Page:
May 24, 2017


Future Asian & Pacific History Month: Dumbfoundead Claps Back One Bar at a Time

Noam Galai/Getty Images for Tribeca Film Festival
Noam Galai/Getty Images for Tribeca Film Festival

Fuse is celebrating Asian/Pacific American Heritage Month by looking at a variety of rising forces who are creating Future Asian and Pacific History before our eyes. Today we're spotlighting Dumbfoundead, the unconventional Korean American rapper who's unafraid to force conversation about Asian American identity.

Born Jonathan Park, the Los Angeles native grew up in the city's Koreatown neighborhood, where an early exposure to hip-hop via random boom boxes quickly blossomed into a passion for freestyling. Honing his skills week after week at South Central's legendary Project Blowed, Park later frequented the West Coast battle circuit that soon led to a prominent web fan base. He dropped his first studio album in November 2011, followed by back-to-back full-length LPs before an extended break. His 2016 album, We Might Die, featured the career-defining single "Safe" that not only established Park as a rising voice for Asian Americans, but also showed the rapper's own growth in addressing self-identity.

Inspired by Chris Rock's 2016 Oscars blunder, "Safe" calls out Hollywood's time-honored tradition of not only excluding Asians from leading roles, but also supporting the very narratives that perpetuate the detrimental "model minority" stereotype. Superimposing his own face on famous film characters' bodies, the music video shows Dumbfoundead flipping the script on Hollywood and sending a powerful message to America: Asian Americans are neither your model minority nor your go-to punching bag. On the single's standout verse, he raps:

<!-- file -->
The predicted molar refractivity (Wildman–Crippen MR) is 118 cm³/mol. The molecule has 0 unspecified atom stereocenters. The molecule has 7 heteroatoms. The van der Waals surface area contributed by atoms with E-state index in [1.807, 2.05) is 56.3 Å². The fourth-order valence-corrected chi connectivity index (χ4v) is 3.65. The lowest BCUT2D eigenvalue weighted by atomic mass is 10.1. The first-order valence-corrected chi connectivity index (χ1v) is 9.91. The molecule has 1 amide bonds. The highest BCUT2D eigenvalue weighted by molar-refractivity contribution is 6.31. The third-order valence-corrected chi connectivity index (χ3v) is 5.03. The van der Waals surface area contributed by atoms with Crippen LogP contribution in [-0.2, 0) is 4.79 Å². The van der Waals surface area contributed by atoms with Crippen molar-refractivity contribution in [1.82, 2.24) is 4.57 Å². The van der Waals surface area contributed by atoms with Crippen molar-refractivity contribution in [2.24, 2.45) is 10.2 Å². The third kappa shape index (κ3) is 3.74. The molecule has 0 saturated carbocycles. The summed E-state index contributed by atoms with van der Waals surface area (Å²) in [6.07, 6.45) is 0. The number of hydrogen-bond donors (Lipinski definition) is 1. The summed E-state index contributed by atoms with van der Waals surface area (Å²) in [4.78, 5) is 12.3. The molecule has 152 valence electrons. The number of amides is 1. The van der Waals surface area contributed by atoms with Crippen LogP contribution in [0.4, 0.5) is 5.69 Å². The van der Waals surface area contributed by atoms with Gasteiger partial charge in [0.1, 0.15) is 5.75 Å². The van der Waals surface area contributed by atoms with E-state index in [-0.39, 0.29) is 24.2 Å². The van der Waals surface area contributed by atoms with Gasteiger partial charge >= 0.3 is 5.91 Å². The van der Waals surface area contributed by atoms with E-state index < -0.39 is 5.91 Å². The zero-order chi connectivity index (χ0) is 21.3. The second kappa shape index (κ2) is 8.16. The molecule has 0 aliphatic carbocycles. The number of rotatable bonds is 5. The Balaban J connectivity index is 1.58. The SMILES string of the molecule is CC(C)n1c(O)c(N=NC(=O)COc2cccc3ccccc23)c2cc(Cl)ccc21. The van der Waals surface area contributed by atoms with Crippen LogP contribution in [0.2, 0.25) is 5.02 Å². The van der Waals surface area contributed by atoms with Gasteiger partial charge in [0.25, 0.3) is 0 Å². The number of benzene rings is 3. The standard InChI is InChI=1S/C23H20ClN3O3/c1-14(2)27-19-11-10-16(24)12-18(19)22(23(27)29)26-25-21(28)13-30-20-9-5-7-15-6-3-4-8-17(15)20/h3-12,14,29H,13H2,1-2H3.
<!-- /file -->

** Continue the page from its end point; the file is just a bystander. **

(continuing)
"I ain't never heard of none y’all fools / I can do what every one of y’all do / If I never get a chance, you might see the homie show up on the 5 o’ clock news / You ain't never seen a yellow boy wildin', yellow boy shinin’ / Sound the alarm, I got news / Go ahead and profile 'em, I ain't pro-violence / Shhh, silence is how yellow boys move / It's been the same ol’ thang, I swear the game don’t change / What you talkin' about, there ain't no space / Guess I gotta go and make more space"

The 31-year-old gained widespread attention for his unabashed commentary, resonating with a long marginalized group that rarely witnessed one of its own speak out so strongly. In an interview with The Fader last year, Dumbfoundead further explained his motivation for the single:

"I realized that it was a powerful tool for me to talk about certain things and stories that weren’t being told...As an Asian American in this country, a lot of times we become the punching bag of America. It’s always easy for all types of ethnicities to poke fun at Asian Americans because they feel like we don’t speak up for ourselves, or there’s no consequences...And I wanted to come at it very aggressively. I wanted to change the perception of what it is to be Asian in America."

Fresh off the release of his Foreigner EP, Dumbfoundead continues to stir conversation with singles like "Mijangwon" and "Hyung," his latest. Featuring Seoul-based heavy hitters Tiger JK, Simon Dominic and Dok2, "Hyung" serves as Dumbfoundead's debut Korean single, as well as a testament to his ability to bridge Eastern and Western hip-hop. It's "safe" to say (pun intended?) that this international MC is anything but predictable.

Tune in to Fuse and come back to everyday for profiles, videos, galleries and more on the individuals around the world who are creating Future Asian and Pacific History. Join the conversation with #FutureHistory and find Fuse in your area with our Channel Finder.